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Interesting Facts About Latvia

The Things You Should Know About Latvia

Latvia may be a small country, but it has quite a few surprises among its boisterous capital city and bucolic countryside. Did you know, for instance, that over a third of the population live in the capital city? Or that Latvia boasts Europe’s tallest women? Closed off from the Western world for five decades, it’s little wonder that our knowledge of the Baltic nation is a little lacking. If you’re thinking of popping off for a weekend break to Riga or a long summer holiday exploring the countryside, here are some interesting facts about Latvia to help get you up to speed.

If you are planning a trip to Latvia, Here are 7 interesting facts about Latvia

The Latvian flag is one of the oldest in the world

1. The Latvian flag is one of the oldest in the world

The current design was first mentioned in the Rhymed Chronicle of Livonia in 1280, described as a “banner red in colour, cut through with a white stripe”. Only Denmark’s flag is older.

The flag disappeared under communist rule, replaced with a USSR banner between 1953 and 1990. The traditional flag was revived in 1888 and legalised in September of that year.

They invented jeans

2. They invented jeans

Jacob W. Davis was born in Riga and moved to the United States in 1854 as a young man. He eventually opened a tailors in Reno, Nevada where a customer requested a strong pair of trousers for her woodcutter husband. Using duck cloth and reinforcing the weak points in seams and pockets with copper rivets, he created the template for modern day jeans also.

The trousers became so popular that he approached Levi Strauss, who was then supplying his fabric, for financial backing. The pair patented the product and added the distinctive orange seam to differentiate from competitors. Take a look at those Levis today and you’ll spot the seam.

You can voluntarily spend the night in prison

(Photo: RENATOK /

3. You can voluntarily spend the night in prison

Karosta Prison Hotel isn’t just a quirky name for a kooky hotel. It really was a military prison! For most of the 20th century it was used by Nazi or Soviet authorities. Today, visitors can opt for a ‘full prisoner experience’, as well as which includes prisoner gear, interrogation, harassment and a night in a cold cell.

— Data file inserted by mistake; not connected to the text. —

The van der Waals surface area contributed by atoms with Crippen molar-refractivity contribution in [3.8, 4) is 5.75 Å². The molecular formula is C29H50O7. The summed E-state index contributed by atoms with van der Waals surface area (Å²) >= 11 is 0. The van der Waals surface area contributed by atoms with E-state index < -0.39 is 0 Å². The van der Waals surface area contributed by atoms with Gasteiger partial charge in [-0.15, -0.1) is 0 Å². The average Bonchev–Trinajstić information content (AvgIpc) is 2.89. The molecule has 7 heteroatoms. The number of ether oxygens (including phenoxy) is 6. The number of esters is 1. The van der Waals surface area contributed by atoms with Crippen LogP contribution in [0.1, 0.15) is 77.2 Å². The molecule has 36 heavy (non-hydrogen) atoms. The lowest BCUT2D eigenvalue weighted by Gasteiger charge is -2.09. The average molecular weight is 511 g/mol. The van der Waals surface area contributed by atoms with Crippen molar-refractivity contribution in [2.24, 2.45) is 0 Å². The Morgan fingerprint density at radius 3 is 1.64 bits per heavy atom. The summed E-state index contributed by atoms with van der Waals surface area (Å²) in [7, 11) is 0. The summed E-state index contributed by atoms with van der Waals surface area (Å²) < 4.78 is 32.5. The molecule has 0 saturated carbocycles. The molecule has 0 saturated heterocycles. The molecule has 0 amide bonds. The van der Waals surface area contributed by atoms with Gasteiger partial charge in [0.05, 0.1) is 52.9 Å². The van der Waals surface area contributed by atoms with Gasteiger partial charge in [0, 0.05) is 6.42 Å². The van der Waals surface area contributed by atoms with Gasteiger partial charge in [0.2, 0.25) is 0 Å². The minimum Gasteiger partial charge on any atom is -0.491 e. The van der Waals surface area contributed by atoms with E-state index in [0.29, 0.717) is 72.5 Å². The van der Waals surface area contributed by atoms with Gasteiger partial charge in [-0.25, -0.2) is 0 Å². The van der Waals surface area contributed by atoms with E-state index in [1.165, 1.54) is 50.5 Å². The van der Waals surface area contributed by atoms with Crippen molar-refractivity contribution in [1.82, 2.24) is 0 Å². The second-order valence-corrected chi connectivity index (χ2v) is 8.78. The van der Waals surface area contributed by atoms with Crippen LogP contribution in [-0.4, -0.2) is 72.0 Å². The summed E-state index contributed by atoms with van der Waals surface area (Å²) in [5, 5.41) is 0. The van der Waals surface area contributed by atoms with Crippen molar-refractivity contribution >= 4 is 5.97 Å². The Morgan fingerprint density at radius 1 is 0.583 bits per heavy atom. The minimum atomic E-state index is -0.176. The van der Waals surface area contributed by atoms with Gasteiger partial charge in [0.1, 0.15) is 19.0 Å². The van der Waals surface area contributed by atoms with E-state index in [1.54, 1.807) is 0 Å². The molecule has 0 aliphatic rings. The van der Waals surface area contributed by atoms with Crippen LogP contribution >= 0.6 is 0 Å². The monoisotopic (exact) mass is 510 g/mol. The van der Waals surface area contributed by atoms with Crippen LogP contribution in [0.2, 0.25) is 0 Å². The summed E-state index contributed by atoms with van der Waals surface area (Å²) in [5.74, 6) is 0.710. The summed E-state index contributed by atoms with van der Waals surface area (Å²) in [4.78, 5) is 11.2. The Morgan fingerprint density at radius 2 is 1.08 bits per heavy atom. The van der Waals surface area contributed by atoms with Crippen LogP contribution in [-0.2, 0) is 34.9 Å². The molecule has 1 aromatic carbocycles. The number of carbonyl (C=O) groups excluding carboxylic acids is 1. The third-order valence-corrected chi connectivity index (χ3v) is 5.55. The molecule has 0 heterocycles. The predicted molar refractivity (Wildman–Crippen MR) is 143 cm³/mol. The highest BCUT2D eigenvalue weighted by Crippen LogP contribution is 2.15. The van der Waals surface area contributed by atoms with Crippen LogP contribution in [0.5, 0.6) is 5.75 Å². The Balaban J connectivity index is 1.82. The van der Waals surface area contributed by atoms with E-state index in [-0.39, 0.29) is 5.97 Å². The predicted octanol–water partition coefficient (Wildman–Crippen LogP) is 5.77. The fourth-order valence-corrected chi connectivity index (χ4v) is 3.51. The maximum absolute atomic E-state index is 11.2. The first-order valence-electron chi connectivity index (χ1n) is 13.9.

You’ll need to sign a waiver before check-in, where guards make it clear that disobedience can result in insult or physical punishment (exercise or cleaning). Each to their own.

More than half of Latvia is covered in forest

4. More than half of Latvia is covered in forest

Latvia is one of Europe’s greenest countries – around 54 per cent of it is forest. Foraging is a popular pastime too and, unlike most countries, anyone is allowed to pick and eat whatever they find in the state-owned forests. At Christmas, every Latvian household can legally chop down one pine tree too.

Around 10% of Latvia is bog, so you’ll want to pack your wellies.

It boasts the finest Art Nouveau architecture in the world

5. It boasts the finest Art Nouveau architecture in the world

Riga’s old town is a UNESCO designated heritage site. While its 13th-century churches helped the city gain this lofty status, it’s the Art Nouveau architecture that really sets it apart. The city is home to over 800 Art Nouveau buildings. At the turn of the 20th century, Riga was at the forefront of the movement.

Take a stroll along Alberta Iela to admire the elaborate motifs, curved lines and striking colours. Mikhail Eisenstein, the driving force behind the movement, designed almost the entire road.

Latvians have a close relationship with beer

6. Latvians have a close relationship with beer

Latvians rank amongst the highest per capita consumer. The frothy stuff plays an important cultural role too, mentioned in folk songs, Latvian legends and dedicated events and festivals.

It’s also one of the only places in the world where you can take a beer spa. Promising to ‘restore and recover the skin’, the experience includes a 20 minute plunge in a bath filled with beer, body peeling with brewer’s grain and a body relaxation massage with beer hops.

It’s big on basketball

7. It’s big on basketball

Specifically, women’s basketball. Uljiana Semjonova led the Soviet basketball team to gold medal victories in the 1970s and 1980s and never lost an international competition. At 6 foot 11, she was also the 7th tallest woman in the world.

She is the first non-American woman in the NBA Hall of Fame.

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